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A Qualitative Assessment of the Social Cultural Factors That Influence Cervical Cancer Screening Behaviors and the Health Communication Preferences of Women in Kumasi, Ghana


Cervical cancer is the leading cause of cancer death among women in Ghana. Despite the availability of cervical cancer screening in healthcare facilities throughout the country, less than 4 % of Ghanaian women seek preventive cervical cancer screenings regularly. There is a lack of culturally relevant cervical cancer education material available in Ghana. The aims of this study were to assess the social cultural factors that influence cervical cancer screening behaviors and the health communication preferences of Ghanaian women. A focus group guide based on the constructs of the PEN-3 model was used to conduct six focus groups that were stratified by educational attainment. Thirty-four women participated in the study. The qualitative data revealed that most participants were not aware of cervical cancer or cervical cancer screening. However, many of the participants were willing to seek screening if they knew more about it. The most common sources of health information were television, radio, friends, and family. And the participants preferred inspirational cervical-cancer-screening messages that would be delivered by a doctor and a cancer survivor.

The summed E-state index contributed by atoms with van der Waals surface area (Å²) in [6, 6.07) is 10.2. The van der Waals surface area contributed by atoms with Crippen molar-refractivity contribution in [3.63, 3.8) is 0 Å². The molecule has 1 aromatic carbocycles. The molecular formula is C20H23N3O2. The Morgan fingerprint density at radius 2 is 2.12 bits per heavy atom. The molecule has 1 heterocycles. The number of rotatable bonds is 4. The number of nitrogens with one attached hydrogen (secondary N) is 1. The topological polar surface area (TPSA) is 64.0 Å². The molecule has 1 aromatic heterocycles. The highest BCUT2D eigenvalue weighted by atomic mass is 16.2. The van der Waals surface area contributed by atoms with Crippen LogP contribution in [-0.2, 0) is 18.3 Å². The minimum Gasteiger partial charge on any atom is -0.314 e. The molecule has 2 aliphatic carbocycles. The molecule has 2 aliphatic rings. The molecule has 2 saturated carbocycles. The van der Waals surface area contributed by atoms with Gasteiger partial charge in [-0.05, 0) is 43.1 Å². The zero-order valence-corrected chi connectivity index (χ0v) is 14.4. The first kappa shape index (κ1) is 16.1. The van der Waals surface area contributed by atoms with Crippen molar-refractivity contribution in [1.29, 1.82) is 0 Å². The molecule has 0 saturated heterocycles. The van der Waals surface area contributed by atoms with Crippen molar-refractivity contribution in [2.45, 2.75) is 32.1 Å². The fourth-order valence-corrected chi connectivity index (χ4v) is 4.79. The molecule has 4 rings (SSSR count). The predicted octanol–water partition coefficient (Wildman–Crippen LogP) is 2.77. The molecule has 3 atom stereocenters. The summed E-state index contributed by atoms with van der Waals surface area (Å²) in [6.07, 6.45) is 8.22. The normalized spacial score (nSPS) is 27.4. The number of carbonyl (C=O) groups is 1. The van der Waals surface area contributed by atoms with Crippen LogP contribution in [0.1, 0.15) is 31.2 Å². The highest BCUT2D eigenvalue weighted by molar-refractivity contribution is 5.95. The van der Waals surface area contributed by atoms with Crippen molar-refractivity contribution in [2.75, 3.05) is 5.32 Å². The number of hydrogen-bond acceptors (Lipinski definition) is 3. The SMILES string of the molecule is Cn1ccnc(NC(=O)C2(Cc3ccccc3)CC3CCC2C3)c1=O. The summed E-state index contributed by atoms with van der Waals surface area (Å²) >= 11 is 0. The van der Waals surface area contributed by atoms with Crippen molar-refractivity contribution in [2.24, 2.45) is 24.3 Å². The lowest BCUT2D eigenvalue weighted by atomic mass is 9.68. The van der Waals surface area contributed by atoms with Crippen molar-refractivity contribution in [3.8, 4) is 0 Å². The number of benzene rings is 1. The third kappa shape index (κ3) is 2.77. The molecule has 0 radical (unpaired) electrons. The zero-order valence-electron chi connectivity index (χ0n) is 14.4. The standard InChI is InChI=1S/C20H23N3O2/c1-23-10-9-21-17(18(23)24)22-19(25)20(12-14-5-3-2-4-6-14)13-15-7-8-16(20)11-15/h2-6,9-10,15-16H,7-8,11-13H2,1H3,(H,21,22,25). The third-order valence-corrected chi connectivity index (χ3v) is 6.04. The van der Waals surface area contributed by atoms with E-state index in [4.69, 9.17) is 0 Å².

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This project was supported by a Fulbright Program grant sponsored by the Bureau of Educational and Cultural Affairs of the US Department of State and administered by the Institute of International Education. This project was supported in part by grant number R25 CA47888, Cancer Prevention and Control Training Program grant, funded by the National Cancer Institute, National Institutes of Health. The content is solely the responsibility of the authors and does not necessarily represent the official views of the National Cancer Institute or the National Institutes of Health.

Special thanks goes to Aaron White, the US Fulbright Program, Dr. Patrick Amoateng, George Kuffour, Rose Adjei, Alex, the USC Office of Fellowships and Scholars Programs, and Dr. Collins Airhihenbuwa for understanding why culture matters in health education.

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Correspondence to Michelle S. Williams.

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Williams, M.S. A Qualitative Assessment of the Social Cultural Factors That Influence Cervical Cancer Screening Behaviors and the Health Communication Preferences of Women in Kumasi, Ghana. J Canc Educ 29, 555–562 (2014).

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  • Cervical cancer
  • Ghana
  • Pap smear
  • Health communication
  • Culture